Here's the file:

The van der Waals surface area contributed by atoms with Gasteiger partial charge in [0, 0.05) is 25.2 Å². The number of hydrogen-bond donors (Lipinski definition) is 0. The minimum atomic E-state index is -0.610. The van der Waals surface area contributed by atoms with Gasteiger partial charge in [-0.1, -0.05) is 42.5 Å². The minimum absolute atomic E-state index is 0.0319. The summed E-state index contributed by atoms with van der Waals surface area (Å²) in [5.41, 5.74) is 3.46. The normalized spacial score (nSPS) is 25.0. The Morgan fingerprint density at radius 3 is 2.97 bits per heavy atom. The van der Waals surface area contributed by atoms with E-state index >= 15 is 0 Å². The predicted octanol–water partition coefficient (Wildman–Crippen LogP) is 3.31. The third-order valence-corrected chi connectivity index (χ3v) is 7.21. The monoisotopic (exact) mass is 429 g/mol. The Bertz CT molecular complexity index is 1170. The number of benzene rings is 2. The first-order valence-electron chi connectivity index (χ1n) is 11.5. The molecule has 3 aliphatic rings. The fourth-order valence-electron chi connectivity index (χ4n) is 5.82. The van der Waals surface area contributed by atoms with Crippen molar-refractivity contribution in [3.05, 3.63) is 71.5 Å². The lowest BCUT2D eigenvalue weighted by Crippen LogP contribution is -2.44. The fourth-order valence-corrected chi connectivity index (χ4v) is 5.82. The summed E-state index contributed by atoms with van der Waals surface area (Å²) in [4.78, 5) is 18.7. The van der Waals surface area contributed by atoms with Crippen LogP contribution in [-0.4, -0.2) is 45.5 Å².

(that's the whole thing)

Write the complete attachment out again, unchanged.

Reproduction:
The van der Waals surface area contributed by atoms with Gasteiger partial charge in [0, 0.05) is 25.2 Å². The number of hydrogen-bond donors (Lipinski definition) is 0. The minimum atomic E-state index is -0.610. The van der Waals surface area contributed by atoms with Gasteiger partial charge in [-0.1, -0.05) is 42.5 Å². The minimum absolute atomic E-state index is 0.0319. The summed E-state index contributed by atoms with van der Waals surface area (Å²) in [5.41, 5.74) is 3.46. The normalized spacial score (nSPS) is 25.0. The Morgan fingerprint density at radius 3 is 2.97 bits per heavy atom. The van der Waals surface area contributed by atoms with E-state index >= 15 is 0 Å². The predicted octanol–water partition coefficient (Wildman–Crippen LogP) is 3.31. The third-order valence-corrected chi connectivity index (χ3v) is 7.21. The monoisotopic (exact) mass is 429 g/mol. The Bertz CT molecular complexity index is 1170. The number of benzene rings is 2. The first-order valence-electron chi connectivity index (χ1n) is 11.5. The molecule has 3 aliphatic rings. The fourth-order valence-electron chi connectivity index (χ4n) is 5.82. The van der Waals surface area contributed by atoms with Crippen molar-refractivity contribution in [3.05, 3.63) is 71.5 Å². The lowest BCUT2D eigenvalue weighted by Crippen LogP contribution is -2.44. The fourth-order valence-corrected chi connectivity index (χ4v) is 5.82. The summed E-state index contributed by atoms with van der Waals surface area (Å²) in [4.78, 5) is 18.7. The van der Waals surface area contributed by atoms with Crippen LogP contribution in [-0.4, -0.2) is 45.5 Å².